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The Biblical Doctrine of the Wrath of God

The Biblical Doctrine of the Wrath of God

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Published by Nick_Ma
In this lecture I have endeavoured to draw attention to some of the Biblical evidence, present in both the Old and New Testaments, which reveals God as a God of wrath as well as a God of love. It is an axiom of the Bible that there is no incompatibility between these two attributes of the divine nature; and for the most part the great Christian theologians and preachers of the past have endeavoured to be loyal to both sides of the divine self-disclosure. In more recent years, however, there has been widespread neglect and indeed denial of the doctrine of the divine wrath; and emphasis has been placed almost exclusively upon the love of God revealed in Jesus Christ. In consequence the severity of Biblical Christianity has largely been lost sight of, with far-reaching and disastrous results in many spheres of life, as Dr. D. M. Lloyd Jones in his book The Plight of Men and the Power of God has clearly shown. It is surely time that the balance was redressed, and that a generation which has little or no fear of God should be faced with the reality of His wrath as well as with His loving-kindness.
In this lecture I have endeavoured to draw attention to some of the Biblical evidence, present in both the Old and New Testaments, which reveals God as a God of wrath as well as a God of love. It is an axiom of the Bible that there is no incompatibility between these two attributes of the divine nature; and for the most part the great Christian theologians and preachers of the past have endeavoured to be loyal to both sides of the divine self-disclosure. In more recent years, however, there has been widespread neglect and indeed denial of the doctrine of the divine wrath; and emphasis has been placed almost exclusively upon the love of God revealed in Jesus Christ. In consequence the severity of Biblical Christianity has largely been lost sight of, with far-reaching and disastrous results in many spheres of life, as Dr. D. M. Lloyd Jones in his book The Plight of Men and the Power of God has clearly shown. It is surely time that the balance was redressed, and that a generation which has little or no fear of God should be faced with the reality of His wrath as well as with His loving-kindness.

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Published by: Nick_Ma on Apr 10, 2011
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THE BIBLICAL DOCTRINEOF THE WRATH OF GOD
ByR. V. G. TASKER, M.A., B.D.
Professor of New Testament Exegesis in the University of London
LONDON
THE TYNDALE PRESS
THE TYNDALE LECTURE IN BIBLICAL THEOLOGY FOR 1951CONTENTS
PREFACE [p. vii]INTRODUCTION [p. 9]
THE MANIFESTATION OF THE DIVINE WRATH 
I. OUTSIDE THE COVENANT [p. 13]II. UNDER THE OLD COVENANT [p. 19]III. IN JESUS CHRIST [p. 27]IV. UNDER THE NEW COVENANT [p. 38]V. THE FINAL DAY OF WRATH [p. 45][p. vii]
PREFACE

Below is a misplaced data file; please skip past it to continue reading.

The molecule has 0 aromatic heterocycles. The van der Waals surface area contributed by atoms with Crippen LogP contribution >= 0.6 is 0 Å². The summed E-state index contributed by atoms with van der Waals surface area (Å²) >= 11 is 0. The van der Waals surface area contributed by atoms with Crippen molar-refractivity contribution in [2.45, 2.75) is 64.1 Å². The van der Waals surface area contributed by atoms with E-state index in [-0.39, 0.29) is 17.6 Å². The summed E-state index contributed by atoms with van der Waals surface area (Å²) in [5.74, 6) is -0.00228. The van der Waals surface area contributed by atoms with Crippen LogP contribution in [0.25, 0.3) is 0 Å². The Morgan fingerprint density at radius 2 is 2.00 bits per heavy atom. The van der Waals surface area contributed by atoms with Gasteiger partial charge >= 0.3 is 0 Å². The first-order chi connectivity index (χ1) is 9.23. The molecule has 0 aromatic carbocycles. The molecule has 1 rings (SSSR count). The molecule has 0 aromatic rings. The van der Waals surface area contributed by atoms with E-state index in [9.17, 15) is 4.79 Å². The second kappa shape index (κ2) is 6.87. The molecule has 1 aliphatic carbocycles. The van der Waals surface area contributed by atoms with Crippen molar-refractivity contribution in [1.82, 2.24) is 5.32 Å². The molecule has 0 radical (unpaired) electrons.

In this lecture I have endeavoured to draw attention to some of the Biblical evidence,present in both the Old and New Testaments, which reveals God as a God of wrath aswell as a God of love. It is an axiom of the Bible that there is no incompatibilitybetween these two attributes of the divine nature; and for the most part the greatChristian theologians and preachers of the past have endeavoured to be loyal to bothsides of the divine self-disclosure. In more recent years, however, there has beenwidespread neglect and indeed denial of the doctrine of the divine wrath; andemphasis has been placed almost exclusively upon the love of God revealed in JesusChrist. In consequence the severity of Biblical Christianity has largely been lost sightof, with far-reaching and disastrous results in many spheres of life, as Dr. D. M. LloydJones in his book 
The Plight of Men and the Power of God 
has clearly shown. It issurely time that the balance was redressed, and that a generation which has little or nofear of God should be faced with the reality of His wrath as well as with Hisloving-kindness.
 
The so-called 'moral' objection to the doctrine of the divine wrath has no substancewhen it is realized that the Bible, containing as it does a revelation of God to
man,
must use the language of the human emotions in speaking of God; but that, justbecause God is God and not man, divine love transcends human love, and divinewrath transcends human wrath. There is in the love of God none of the fickleness, thewaywardness, and the weakness of human love; and these features are also absentfrom His wrath. But just as human love is deficient if the element of anger is entirelylacking (for as Lactantius wrote in the third century, '
qui non odit non diligit 
'), so toois anger an essential element of divine love. God's love is inseparably connected withHis holiness and His justice. He must therefore manifest anger when confronted withsin and evil.The doctrine of the wrath of God safeguards the essential distinction between Creatorand creature, which sin is ever seeking to minimize or obliterate. Without a realizationof this wrath we are unlikely to have that 'fear of God which is the beginning of [p. viii]wisdom'. It is with a consciousness of this truth, and with a desire to be faithful to theBiblical revelation as a whole, that I offer this study as a contribution to the series of Tyndale Lectures.R. V. G. T.[p. 9]